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Production of extruded ready-to-eat diabetic snacks from blends of selected grains and legumes

Ready-to-eat breakfast cereals were produced from selected locally available low glycemic food materials using a local technology.

Photo of Gabriel Ifeanyi Okafor
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EXPLAIN YOUR IDEA

The breakfast cereals produced from composite flours of African yam bean and hungry rice with other ingredients were proved to be potent hypoglycemic and hypolipidemic agents, capable of normalizing other biochemical and haematological abnormalities associated with diabetes mellitus. The breakfast cereals reduced the blood glucose of the rat groups from initial levels of 251.33mg/dl, 277mg/dl and 241mg/dl to 105.67mg/dl, 102.67mg/dl and 102mg/dl respectively. They also increased the red blood cell haemoglobin, red blood and white blood cells. The results also showed that the products are good sources of vitamins and minerals that are important in reduction of risk of diabetes and other cardiovascular diseases. The vitamins A,C and E levels detected in the samples were 1200IU-1433IU, 20.89-22.14mg/100g and 0.46-0.89mg/100g respectively. The breakfast cereals have high crude fibre (6.35-6.95%) and carbohydrate (70.31-71.77%)contents, are moderately high in protein (11.73-14.20%) and low in fat (1.2-1.9%). Since consumption of foods high in fat is not encouraged especially for people with diabetes mellitus, this makes these products useful for diabetes management. Producing the breakfast cereals industrially, using extrusion technology will grant accessibility of the product to larger number of diabetics. On the other hand, it could be produced at home with basic kitchen facilities.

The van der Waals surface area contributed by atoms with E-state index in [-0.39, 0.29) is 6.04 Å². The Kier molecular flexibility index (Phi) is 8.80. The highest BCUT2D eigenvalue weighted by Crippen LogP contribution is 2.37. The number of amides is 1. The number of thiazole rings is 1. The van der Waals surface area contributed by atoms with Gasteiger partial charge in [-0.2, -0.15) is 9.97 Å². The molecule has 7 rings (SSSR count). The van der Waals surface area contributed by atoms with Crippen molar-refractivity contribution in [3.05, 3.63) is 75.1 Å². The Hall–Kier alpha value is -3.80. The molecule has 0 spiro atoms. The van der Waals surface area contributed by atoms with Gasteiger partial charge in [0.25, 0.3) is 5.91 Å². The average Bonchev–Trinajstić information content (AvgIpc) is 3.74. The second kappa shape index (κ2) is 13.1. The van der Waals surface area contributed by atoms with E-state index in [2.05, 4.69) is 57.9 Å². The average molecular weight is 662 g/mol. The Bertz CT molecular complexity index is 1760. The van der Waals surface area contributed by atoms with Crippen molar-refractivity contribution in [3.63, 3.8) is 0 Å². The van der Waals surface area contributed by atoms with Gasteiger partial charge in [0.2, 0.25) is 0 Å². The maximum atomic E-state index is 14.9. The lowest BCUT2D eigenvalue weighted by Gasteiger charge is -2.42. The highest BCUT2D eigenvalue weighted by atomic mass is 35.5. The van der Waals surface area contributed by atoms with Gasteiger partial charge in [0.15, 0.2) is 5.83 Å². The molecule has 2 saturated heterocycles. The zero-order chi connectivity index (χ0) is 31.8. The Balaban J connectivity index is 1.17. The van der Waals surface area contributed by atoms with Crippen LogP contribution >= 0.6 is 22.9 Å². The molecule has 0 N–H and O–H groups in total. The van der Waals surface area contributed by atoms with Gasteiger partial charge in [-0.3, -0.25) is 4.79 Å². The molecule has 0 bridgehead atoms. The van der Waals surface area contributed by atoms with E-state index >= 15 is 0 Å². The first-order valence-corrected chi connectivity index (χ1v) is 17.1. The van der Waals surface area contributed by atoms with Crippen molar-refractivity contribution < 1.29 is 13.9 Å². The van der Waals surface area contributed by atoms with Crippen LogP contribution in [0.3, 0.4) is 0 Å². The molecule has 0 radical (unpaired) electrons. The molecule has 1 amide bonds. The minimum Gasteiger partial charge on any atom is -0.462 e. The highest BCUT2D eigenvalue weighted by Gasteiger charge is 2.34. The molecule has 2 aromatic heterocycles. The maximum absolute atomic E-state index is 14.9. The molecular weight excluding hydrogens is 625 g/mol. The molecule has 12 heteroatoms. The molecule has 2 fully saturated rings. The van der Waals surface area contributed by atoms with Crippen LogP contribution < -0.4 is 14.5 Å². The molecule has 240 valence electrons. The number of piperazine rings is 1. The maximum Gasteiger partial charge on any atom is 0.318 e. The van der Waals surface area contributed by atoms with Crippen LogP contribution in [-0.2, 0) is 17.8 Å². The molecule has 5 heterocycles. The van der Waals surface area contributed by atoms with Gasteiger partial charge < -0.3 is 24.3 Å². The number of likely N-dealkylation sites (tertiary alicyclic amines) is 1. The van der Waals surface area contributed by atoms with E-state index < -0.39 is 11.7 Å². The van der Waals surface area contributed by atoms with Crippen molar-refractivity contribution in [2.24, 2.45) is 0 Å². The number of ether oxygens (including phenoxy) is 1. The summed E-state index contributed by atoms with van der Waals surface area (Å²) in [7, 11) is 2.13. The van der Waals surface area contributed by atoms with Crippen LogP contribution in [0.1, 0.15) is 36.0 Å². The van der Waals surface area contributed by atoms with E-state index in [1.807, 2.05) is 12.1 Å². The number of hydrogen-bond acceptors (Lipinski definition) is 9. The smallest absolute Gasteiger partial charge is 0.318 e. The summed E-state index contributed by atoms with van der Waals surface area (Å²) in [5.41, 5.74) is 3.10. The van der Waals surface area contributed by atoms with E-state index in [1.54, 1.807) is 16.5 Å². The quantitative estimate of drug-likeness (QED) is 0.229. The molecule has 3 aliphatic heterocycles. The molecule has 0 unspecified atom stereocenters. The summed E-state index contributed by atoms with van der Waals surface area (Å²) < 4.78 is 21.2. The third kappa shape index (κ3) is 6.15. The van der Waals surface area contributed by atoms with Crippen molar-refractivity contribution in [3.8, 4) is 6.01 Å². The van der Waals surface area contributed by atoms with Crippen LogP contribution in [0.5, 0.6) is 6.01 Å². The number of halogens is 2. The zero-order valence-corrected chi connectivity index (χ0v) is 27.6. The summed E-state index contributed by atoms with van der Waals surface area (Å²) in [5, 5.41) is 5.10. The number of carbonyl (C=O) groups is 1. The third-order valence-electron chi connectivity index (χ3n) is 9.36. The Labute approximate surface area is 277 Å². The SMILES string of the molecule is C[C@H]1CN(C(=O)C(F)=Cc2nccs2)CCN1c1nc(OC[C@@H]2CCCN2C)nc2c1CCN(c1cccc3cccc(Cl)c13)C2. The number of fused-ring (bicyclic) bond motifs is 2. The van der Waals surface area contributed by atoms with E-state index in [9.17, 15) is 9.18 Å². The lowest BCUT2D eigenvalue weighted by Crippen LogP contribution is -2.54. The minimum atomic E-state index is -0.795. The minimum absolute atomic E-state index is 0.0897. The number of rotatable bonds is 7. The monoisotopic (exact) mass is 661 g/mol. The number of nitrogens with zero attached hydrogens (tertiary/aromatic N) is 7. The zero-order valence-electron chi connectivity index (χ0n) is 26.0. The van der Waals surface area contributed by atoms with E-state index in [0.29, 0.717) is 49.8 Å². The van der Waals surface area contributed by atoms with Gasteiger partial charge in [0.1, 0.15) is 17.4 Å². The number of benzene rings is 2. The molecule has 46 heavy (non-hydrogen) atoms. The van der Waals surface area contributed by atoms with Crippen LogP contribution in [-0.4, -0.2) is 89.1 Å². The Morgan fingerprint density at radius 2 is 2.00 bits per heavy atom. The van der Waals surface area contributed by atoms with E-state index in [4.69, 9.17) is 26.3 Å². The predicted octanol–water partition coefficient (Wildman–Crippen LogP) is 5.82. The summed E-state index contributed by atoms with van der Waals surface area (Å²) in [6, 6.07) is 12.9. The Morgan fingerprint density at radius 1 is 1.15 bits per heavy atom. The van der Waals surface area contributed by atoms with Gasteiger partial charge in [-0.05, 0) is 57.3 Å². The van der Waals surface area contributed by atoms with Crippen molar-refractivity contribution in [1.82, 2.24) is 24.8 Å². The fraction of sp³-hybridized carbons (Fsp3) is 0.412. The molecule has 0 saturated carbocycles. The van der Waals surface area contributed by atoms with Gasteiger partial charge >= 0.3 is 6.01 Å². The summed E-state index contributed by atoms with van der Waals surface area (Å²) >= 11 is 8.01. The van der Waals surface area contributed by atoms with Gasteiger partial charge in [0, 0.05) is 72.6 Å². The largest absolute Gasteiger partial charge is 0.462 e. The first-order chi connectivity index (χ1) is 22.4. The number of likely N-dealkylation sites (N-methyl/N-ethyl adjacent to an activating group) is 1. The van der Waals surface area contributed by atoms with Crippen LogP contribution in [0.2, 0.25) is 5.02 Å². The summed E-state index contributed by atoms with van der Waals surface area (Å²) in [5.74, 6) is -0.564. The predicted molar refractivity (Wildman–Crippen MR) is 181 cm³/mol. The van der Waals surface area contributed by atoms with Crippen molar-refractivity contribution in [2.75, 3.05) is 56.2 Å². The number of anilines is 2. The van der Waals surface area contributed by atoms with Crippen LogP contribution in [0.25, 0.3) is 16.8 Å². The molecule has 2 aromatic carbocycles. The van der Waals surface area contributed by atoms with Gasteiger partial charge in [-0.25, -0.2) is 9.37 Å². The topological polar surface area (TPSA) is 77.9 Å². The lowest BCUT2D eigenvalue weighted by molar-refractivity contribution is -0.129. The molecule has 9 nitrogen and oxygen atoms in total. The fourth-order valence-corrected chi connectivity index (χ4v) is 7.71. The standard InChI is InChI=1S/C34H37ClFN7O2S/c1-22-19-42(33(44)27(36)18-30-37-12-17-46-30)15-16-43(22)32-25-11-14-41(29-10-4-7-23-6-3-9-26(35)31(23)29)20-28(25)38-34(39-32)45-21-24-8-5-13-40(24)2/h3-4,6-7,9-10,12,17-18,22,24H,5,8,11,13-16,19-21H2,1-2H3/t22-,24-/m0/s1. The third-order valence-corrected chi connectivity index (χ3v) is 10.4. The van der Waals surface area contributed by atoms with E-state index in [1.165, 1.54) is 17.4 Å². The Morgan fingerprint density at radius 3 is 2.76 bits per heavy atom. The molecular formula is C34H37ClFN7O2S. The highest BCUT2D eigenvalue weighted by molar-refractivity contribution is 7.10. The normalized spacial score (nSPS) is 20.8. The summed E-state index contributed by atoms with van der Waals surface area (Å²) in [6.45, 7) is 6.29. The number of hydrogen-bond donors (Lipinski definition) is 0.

WHO BENEFITS?

Diabetics, farmers, cooperative society, investors, processors and other stakeholders. Eating the product has been shown to lower blood sugar. Establishing a plant for its production and commercialization

WHERE WILL YOUR IDEA BE IMPLEMENTED?

Nigeria, Sierra Leone, Congo, Ghana etc

ARE YOU IMPLEMENTING IN AN ELIGIBLE COUNTRY?

  • Yes

EXPERTISE IN SECTOR

  • I’ve worked in a sector related to my idea for over a year

EXPERIENCE IN IMPLEMENTATION COUNTRY(IES)

  • Yes, for more than one year.

TELL US MORE ABOUT YOU!

I am a Lecturer in the Department of Food Science and Technology, University of Nigeria, Nsukka, Nigeria. I long to have collaborators that would assist in further development and commercialization of this and other technologies being worked on

The global burden of disease study by the World Health Organisation estimated that about 177 million people in the world had diabetes in the year 2000 (WHO, 2003). In the second edition of International Diabetes Federation Diabetes Atlas, it is estimated that 194 million people had diabetes in the year 2003 and about 2/3 of these people live in developing countries (IDF, 2003). This challenge and increase in population without equivalent increase in food production makes it necessary to develop foods using under utilized crops with the potentials to meet the nutritional requirements of diabetics.

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